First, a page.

NIH announces two new funding opportunities for ME

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On April 13, NIH announced two new funding opportunities for ME/CFS research: 

What is an R01?  What is an R21?

R01 and R21 are two common types of funding mechanisms at NIH.  Researchers can submit a grant to fund a study using either of these two funding mechanisms.

An R01 grant requires some prior research and evidence to support the theory being tested (preliminary data).  It supplies funding for a successful applicant up to five years, and can have a total funding over $1M USD.  Program announcements for R01s are created with the aim of developing a field or area of study.  There are three submission dates each year, and R01s accept applications for three years, meaning there are nine opportunities to submit.  R01 grants also provide special considerations to young and early-stage investigators.

R21 grants fund research that is in some way new or innovative, and does not require preliminary data — although including some is always a good idea!  As such, they run for a shorter time and provide less funding, capping at $275K USD.  R21s also accept applications for three years with three due dates per year.  No preference is given to beginners in R21 grants: their applications are compared to those of experienced researchers.

Will ME research get more funding because of these announcements?

Not necessarily.

Funding is not guaranteed by the existence of a program announcement.  It’s possible that NIH will report that they receive few applications or poor applications and decline to fund any new studies.

Is there an advantage to a program announcement, in that case?

There are several, concrete benefits to these program announcements:

1) They will help peer reviewers compare ‘apples to apples’.

Consider two applications given to the same peer reviewers: one to study Parkinson’s Disease, one to study ME.  The reviewers may have no experience with ME at all. If they are familiar with ME, they may be familiar with a biased narrative.

Moreover, because ME has been stigmatized and underfunded, there is a paucity of large, robust studies.  ME researchers will nearly always have less support for our scientific arguments than those who study more well-researched diseases.

A program announcement levels the playing field.  Applying to one of these program announcements means that all applications will be directed to the NIH’s special emphasis panel for ME, which will compare ME applications to other ME applications.  Moreover, this means it’s far more likely that peer reviewers will be ME-literate.  The last panel (2019), for example, included Dr. Susanne Vernon, Dr. James Baranuik, and Dr. Maureen Hanson.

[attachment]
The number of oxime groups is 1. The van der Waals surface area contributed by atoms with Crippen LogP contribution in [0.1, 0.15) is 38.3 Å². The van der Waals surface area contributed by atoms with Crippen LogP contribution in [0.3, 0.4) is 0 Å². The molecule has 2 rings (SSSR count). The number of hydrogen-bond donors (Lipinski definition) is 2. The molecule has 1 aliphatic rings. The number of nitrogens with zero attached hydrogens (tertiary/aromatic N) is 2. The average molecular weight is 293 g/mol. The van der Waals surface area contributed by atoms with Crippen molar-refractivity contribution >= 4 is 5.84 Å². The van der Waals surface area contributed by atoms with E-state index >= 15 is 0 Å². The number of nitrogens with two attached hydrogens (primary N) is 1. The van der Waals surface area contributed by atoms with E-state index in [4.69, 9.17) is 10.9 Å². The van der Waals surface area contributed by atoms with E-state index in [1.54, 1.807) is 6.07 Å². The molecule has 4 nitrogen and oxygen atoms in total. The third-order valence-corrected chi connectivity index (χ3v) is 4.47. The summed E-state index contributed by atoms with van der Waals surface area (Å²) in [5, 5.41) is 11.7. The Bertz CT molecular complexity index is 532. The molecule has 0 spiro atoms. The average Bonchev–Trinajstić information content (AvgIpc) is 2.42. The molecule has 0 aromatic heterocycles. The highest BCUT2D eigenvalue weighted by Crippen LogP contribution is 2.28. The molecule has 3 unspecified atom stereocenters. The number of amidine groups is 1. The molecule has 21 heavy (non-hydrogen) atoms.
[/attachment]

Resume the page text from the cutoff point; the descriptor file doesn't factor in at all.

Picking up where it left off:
2) It signals to the research community that NIH is specifically soliciting ME applications.  

Program announcements send a message that NIH is looking for ME-related projects to fund.  Despite the fraught relationship the ME advocacy community has had with the NIH, this is how the program announcement will be viewed from the outside.  That has value, including the potential to bring new researchers into the field.

3) A proposal cannot be dinged merely because ME is the topic.

Multiple times I have heard researchers state that peer review comments showed bias against ME in previous years, leading to a lower score.  People on the special interest panel will only be looking at other ME proposals, making this a nonsensical argument. NIH has specifically asked for research proposals about ME, and researchers who submit them are following instructions!


In May 2018 #MEAction sent a letter signed by over 7,000 people, calling on Francis Collins at NIH to take 11 actions in the next 12 months, one of which was to issue ME-specific program announcements like these — yet it took NIH two years to take this first step.  They must do far more to bring ME research and funding to parity, as we laid out in our letter to NIH last fall.  

However, these program announcements are a victory for research and for advocacy, and we are hopeful that researchers will use this time stuck at home to craft some applications.  

We reached out to Dr. Vicky Whittemore at Neurological Disorder and Stroke (NINDS) to ask if she had any advice for applicants.  She stated that researchers should reach out to the contact people listed on the program announcements for guidance in crafting their applications.

“NIH staff are happy to talk with any potential applicant regarding their grant applications…. If you’re not sure who to contact, you can contact me and I am happy to help you.”

You can find out more about these program announcements by clicking on the links below.

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1 thought on “NIH announces two new funding opportunities for ME”

  1. It’s good to have PA’s back up again. I want to point out, though, PA’s were commonly updated for many years when funding was at its lowest and had no effect at on it. Then they disappeared for several years. Now they’re back – which as the article states is a good thing – it’s good to have the NIH specifically state they’re looking for ME/CFS research.

    They were never enough to actually increase funding levels before. On the other hand, applications for ME/CFS research did reach dramatic lows during the years when the PA’s disappeared. As the NIH has pumped money into the research centers, individual researcher funding has, as Jennie Spotila has pointed out, actually declined. Perhaps it’s possible that having the PA’s again will boost applications. Let’s hope!

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